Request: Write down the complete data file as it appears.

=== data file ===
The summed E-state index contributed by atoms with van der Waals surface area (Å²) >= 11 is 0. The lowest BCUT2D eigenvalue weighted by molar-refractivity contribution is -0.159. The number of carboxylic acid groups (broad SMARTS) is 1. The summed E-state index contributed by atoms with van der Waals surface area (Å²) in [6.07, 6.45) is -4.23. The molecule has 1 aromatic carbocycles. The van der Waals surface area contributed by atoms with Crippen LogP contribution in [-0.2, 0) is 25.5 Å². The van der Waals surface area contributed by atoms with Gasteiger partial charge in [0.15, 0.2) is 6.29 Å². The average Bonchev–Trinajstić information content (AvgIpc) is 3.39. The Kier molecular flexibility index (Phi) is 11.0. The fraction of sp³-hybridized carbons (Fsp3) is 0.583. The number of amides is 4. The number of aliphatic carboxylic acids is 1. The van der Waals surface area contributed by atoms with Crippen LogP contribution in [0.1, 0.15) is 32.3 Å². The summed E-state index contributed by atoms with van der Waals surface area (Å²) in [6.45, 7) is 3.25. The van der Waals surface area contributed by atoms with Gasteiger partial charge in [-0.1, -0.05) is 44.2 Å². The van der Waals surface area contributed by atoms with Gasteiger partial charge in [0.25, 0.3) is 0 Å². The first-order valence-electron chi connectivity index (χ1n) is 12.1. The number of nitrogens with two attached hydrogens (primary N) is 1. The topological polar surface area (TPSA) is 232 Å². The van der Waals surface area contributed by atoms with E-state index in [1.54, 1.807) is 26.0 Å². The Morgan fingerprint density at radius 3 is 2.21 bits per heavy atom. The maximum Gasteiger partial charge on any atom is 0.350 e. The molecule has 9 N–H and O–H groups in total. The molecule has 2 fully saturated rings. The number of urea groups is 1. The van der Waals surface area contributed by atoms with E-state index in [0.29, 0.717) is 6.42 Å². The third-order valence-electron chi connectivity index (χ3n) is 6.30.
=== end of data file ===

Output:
The summed E-state index contributed by atoms with van der Waals surface area (Å²) >= 11 is 0. The lowest BCUT2D eigenvalue weighted by molar-refractivity contribution is -0.159. The number of carboxylic acid groups (broad SMARTS) is 1. The summed E-state index contributed by atoms with van der Waals surface area (Å²) in [6.07, 6.45) is -4.23. The molecule has 1 aromatic carbocycles. The van der Waals surface area contributed by atoms with Crippen LogP contribution in [-0.2, 0) is 25.5 Å². The van der Waals surface area contributed by atoms with Gasteiger partial charge in [0.15, 0.2) is 6.29 Å². The average Bonchev–Trinajstić information content (AvgIpc) is 3.39. The Kier molecular flexibility index (Phi) is 11.0. The fraction of sp³-hybridized carbons (Fsp3) is 0.583. The number of amides is 4. The number of aliphatic carboxylic acids is 1. The van der Waals surface area contributed by atoms with Crippen LogP contribution in [0.1, 0.15) is 32.3 Å². The summed E-state index contributed by atoms with van der Waals surface area (Å²) in [6.45, 7) is 3.25. The van der Waals surface area contributed by atoms with Gasteiger partial charge in [-0.1, -0.05) is 44.2 Å². The van der Waals surface area contributed by atoms with Gasteiger partial charge in [0.25, 0.3) is 0 Å². The first-order valence-electron chi connectivity index (χ1n) is 12.1. The number of nitrogens with two attached hydrogens (primary N) is 1. The topological polar surface area (TPSA) is 232 Å². The van der Waals surface area contributed by atoms with E-state index in [1.54, 1.807) is 26.0 Å². The Morgan fingerprint density at radius 3 is 2.21 bits per heavy atom. The maximum Gasteiger partial charge on any atom is 0.350 e. The molecule has 9 N–H and O–H groups in total. The molecule has 2 fully saturated rings. The number of urea groups is 1. The van der Waals surface area contributed by atoms with E-state index in [0.29, 0.717) is 6.42 Å². The third-order valence-electron chi connectivity index (χ3n) is 6.30.